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After spending years building a nine-property portfolio, investor Kevin Sum recently decided to sell off two of his real estate assets. How did he know it was time to sell these properties?
One of the properties he sold was a two-bedroom unit in Sydney”, which he bought in 2009. Eight years ago, he paid $258,000 for the property. In 2018, it was sold for $475,000., a “vibrant area at the centre of
According to Kevin: “[I’m pretty happy with it]… I lived in it for a while [until] I started renting it out... in 2010.”
“I was getting... $350 rent from day one… [so], at least, I know that I’m positively geared and I don’t have to worry at night thinking what happens if I lose my job or something bad happens to me,” he added.
The other asset he sold was a “regional rural” house in Orange, which he bought for around $145,000 between 2011 and 2012. The buyers paid $180,000 for it last year.
Even considering the holding costs for five years — mortgage, stamp duty, lender’s mortgage insurance, agent’s fees and more — Kevin believes that he earned a fair amount of money through the sale of the Orange property.
The property investor said: “It [didn’t] really cost me much to actually hold. I was getting 200-odd dollars every week in rent and the good thing was I actually revalued my place and I got equity out.
“Back then, I didn’t have much money, so that enabled me to purchase other properties from that.”
Kevin’s experience in offloading investment properties from his portfolio proved that selling assets is more than realising the value of a property — it also entails factoring in the holding costs you had to shoulder over the years and preparing for the cost associated with the sale.
Choosing which properties to sell
Out of his nine properties, Kevin decided to sell the Granville unit and the Orange house because he believes that they have already “reached their peak” in terms of wealth-creation potential.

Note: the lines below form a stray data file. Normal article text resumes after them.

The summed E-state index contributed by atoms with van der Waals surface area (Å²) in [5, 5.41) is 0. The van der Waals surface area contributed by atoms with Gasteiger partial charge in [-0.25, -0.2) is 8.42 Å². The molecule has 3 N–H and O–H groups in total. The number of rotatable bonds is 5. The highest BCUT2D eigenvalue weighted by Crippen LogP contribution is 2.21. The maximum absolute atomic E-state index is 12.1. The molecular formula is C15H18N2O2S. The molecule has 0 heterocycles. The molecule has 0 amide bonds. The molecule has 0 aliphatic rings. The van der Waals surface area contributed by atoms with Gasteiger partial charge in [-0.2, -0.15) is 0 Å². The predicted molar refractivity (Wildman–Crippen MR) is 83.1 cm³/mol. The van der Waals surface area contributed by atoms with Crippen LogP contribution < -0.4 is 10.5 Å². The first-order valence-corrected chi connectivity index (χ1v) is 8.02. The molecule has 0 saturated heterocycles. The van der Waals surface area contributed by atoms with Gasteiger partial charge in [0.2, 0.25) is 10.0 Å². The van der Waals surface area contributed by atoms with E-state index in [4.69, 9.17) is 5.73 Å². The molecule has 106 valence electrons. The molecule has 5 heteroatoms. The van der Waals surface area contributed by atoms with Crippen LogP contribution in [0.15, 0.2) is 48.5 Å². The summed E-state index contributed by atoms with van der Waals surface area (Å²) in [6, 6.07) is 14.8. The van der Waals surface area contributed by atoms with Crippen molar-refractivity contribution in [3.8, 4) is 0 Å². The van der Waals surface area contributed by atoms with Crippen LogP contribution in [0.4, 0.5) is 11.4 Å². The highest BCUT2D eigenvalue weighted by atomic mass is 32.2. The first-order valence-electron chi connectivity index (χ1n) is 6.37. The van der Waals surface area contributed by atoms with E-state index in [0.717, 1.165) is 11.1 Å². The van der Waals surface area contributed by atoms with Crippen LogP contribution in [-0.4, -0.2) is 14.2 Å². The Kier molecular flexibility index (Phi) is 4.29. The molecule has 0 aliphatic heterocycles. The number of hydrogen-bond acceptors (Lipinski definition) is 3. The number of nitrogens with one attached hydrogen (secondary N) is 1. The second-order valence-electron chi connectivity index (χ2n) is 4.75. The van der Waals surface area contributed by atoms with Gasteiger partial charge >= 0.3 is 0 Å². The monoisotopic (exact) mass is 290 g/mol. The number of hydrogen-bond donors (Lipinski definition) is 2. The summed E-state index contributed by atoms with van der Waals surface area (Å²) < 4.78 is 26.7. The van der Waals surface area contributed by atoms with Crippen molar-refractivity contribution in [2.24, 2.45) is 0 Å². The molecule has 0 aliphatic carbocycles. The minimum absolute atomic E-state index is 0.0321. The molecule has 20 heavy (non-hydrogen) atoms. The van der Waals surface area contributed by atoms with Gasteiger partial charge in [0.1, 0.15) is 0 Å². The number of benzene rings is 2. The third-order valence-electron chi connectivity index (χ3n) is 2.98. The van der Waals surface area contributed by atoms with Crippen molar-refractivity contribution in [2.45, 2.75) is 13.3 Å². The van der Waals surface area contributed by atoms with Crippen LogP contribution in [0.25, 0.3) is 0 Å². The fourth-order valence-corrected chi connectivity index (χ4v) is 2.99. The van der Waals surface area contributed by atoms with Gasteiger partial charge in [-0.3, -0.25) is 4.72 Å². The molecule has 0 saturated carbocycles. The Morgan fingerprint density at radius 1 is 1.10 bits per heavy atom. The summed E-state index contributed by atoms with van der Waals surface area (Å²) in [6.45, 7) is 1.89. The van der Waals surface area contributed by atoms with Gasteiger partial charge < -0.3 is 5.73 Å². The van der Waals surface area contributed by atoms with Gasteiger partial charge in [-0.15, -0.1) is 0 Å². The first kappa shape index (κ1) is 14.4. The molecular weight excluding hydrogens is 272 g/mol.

According to him: “I was thinking… I can keep it there and, maybe, in another five years’ time, it might go up by… $50,000 for Granville and... [around] $30,000 for Orange.
“But why don’t I realise the cash, free up some of my money and... my borrowing capacity to buy something [for a] similar amount of money... but will make me more money or... will go up more in value?”
At the end of the day, for smart property investors, it’s all about “the utility of the money”, Smart Property Investment’s Phil Tarrant said. Even when deciding which property to purchase, it’s important to choose the asset that will provide a better use of your money.
Kevin’s advice for budding property investors is: Try to avoid looking at the big picture all the time. Property investment may be deemed as a long-term game, but most of the time, you have a choice between waiting for “slow, organic growth” and seeking opportunities for better growth.
In his case, Kevin decided that, after seeing huge growth in his properties since 2009, it’s time to find better wealth-creation opportunities as the market stabilises.
He said: “For example, with the Granville one, I might be able to buy two in Brisbane… [which may] go up by, say, $150,000 in total.”
“[If I keep the] Granville one, I only predict, say, $50,000 worth of growth, so why not offload Granville… and put [investment] in… Brisbane or wherever, which might potentially give me more than $50,000?” the property investor added.
Phil concluded: “[This strategy will also give you] greater diversification because you can have two properties in different markets — it’s a good strategy.”
Tune in to Kevin Sum’s episode on The Smart Property Investment Show to know more about the right time to haggle commission with your real estate agent, as well as the boxes your property should be ticking and the opportunities you should be jumping on.
Property refers to either a tangible or intangible item that an individual or business has legal rights or ownership of, such as houses, cars, stocks or bond certificates.